I’ve noticed that shoppers come in two broad varieties, the opportunists and the discriminators, and these categories are not exclusive of each other. I’m not talking about any specific kind of shopping, but the general act of purchasing goods and services.
Opportunistic shoppers are those that buy first and foremost based on value, with the actual good or service being purchased being a secondary consideration amongst it and its competitors. This pattern applies to all sorts of purchases, from choosing a veterinarian because they’re offering a special of some sort to choosing to buy cucumbers instead of zucchinis because they’re on sale this week.
This type of shopper is common amongst the less affluent classes of society, for obvious reason: they have limited money to spend. Many of the older generation, who grew up around the Depression and the world wars are opportunistic shoppers (and with good reason).
These are the picky shoppers, the ones who want a particular item or service regardless of cost. Many rich folk are like this. They want a Ferrari even though a Mercedes-Benz is available for a lot less; they want Fiji Water even though Aquafina is available for a lot less. They want the real Gucci bag instead of the fake look-alike despite the enormous price difference.
Opportunists and discriminators
In themselves the categories are rather flat and uninteresting. The interesting part is that most people are both kinds of shoppers at the same time, to varying degrees.
- Grandma wants to save money at the grocery store, so she’ll buy cantaloupes instead of watermelons because they’re on sale. But she still cares enough to want a melon-type fruit that she won’t settle for bananas or apples, even though they’re on sale too. If all she cared about was price she would simply pick the fruits with the best current discounts.
- A young schmuck of an investment banker decides he wants a nice mid-level luxury car. He narrows down his choices to a pretty big pool of brands: Mercedes-Benz, BMW, Audi, Lexus, Infiniti, and Acura. That’s his discriminating side. But does he care enough between how differently one drives (or feels or looks) from another to spend an extra…$5-10k on one over the other? Probably not, so he’ll most likely narrow it down to 2-4 choices and take the one he gets the best deal on.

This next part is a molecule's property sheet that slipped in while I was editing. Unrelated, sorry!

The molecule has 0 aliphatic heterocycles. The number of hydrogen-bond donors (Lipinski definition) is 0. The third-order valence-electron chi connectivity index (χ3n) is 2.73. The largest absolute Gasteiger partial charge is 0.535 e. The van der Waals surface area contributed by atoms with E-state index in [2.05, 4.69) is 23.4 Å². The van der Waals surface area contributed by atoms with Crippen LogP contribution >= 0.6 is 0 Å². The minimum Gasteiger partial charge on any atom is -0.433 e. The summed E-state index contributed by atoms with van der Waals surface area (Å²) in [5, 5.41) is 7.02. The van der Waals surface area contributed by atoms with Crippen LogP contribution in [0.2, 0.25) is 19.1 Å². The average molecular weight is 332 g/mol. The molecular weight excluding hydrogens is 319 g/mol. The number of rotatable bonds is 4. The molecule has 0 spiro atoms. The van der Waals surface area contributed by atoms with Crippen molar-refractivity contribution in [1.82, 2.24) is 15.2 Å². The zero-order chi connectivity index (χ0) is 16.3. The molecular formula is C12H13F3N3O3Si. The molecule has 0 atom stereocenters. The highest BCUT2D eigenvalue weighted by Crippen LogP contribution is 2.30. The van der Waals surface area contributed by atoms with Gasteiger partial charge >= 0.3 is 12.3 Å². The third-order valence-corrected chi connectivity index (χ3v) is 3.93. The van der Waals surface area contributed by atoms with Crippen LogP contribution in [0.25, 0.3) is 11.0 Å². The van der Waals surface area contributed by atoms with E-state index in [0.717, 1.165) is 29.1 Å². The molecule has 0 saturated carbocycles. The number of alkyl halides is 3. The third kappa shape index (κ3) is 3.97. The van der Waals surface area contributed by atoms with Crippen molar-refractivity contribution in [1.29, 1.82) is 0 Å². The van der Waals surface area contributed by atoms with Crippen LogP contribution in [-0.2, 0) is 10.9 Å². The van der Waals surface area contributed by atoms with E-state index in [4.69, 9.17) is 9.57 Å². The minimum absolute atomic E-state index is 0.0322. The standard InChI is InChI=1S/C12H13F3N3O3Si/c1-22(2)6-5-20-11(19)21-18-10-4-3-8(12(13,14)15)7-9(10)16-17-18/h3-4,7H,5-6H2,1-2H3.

- The same schmuck wants a digital camera. He’ll take either Nikon or Canon (since that’s what everyone seems to buy, he thinks), but which one he buys depends on the deal he gets.
I haven’t done the studies but I think it’s safe to say that the strict opportunists and discriminators can only be found in the lowest and highest echelons of society, respectively. And even then I don’t think anyone can only be one type without being even a small bit of the other.
I’ve stayed at motels, and I’ve stayed at hotels. (And I’ve also stayed at guest houses, hostels, and private residences, but we’re not talking about those here.)
If you’re flying and don’t have a car, you don’t really have a choice but to stay at an airport hotel, unless you rent a car and go out of your way to a motel. If you’re driving, however, as many in this great land do for trips and vacations, I’ve come to unequivocably prefer motels over the years, for a handful of simple reasons:
- Fast check-in
Just give them your driver’s license, credit card, fill out a form (required sometimes, not always), and you’re set to go. At a hotel they’ll want your rewards number if you have one, or sign you up if you don’t. They’ll make small talk because they get paid for having that “friendlier than thou” attitude.
- Easy access 1
This is by far the most important reason I prefer motels: your car is right there, outside your door. No walking through some lobby and going up an elevator to get to your room. Forgot something in the car? It’ll take less than two minutes to get it in a motel. In a hotel you’ll either have to go to the underground parking or have the valet get the car for you. Just a hassle.
- Easy access 2
The other easy access they offer is being right along the highway, and not in some business park or airport vicinity like hotels tend to be.
For those of us with with more important things to waste money on than a softer mattress and fluffier towels, motels are a hell of a lot cheaper than hotels. I mean a lot cheaper, where you could save hundreds a night with just two people. Why not spend that money on going places, eating good food, getting big prints from all the photos you would have missed without that additional money you saved!
- Internet and HBO
It surprises me that large hotel chains manage to charge extra for in-room internet access and premium cable channels, and get away with it. Motels tell you right on their classy neon sign that wi-fi and HBO are included!
I’m not sure. Maybe it’s just a bit of lingual trickery or semantic abracadabra, but it came to me that even when someone is alone, they’re not really alone in being alone.
In giving a rather trivial question unnecessary amount of thought, I decided “alone” can mean two separate things: it is at once an object, or concept, and a subject, or feeling.
Where concerns the concept of aloneness, no one is ever truly alone, which is possibly comforting but mostly just sad, because that takes away the one possible thing anyone can truly have for themselves in this god-forsaken life. It’s true that at any given time there are millions of individuals sharing in the common privilege (or condition) of being alone, voluntarily or otherwise.
As for the subject of aloneness, the feeling of it, that’s something one has to handle on one’s own, much to the chagrin of many individuals. It often takes courage, and it always takes patience. So good luck with that. Seriously.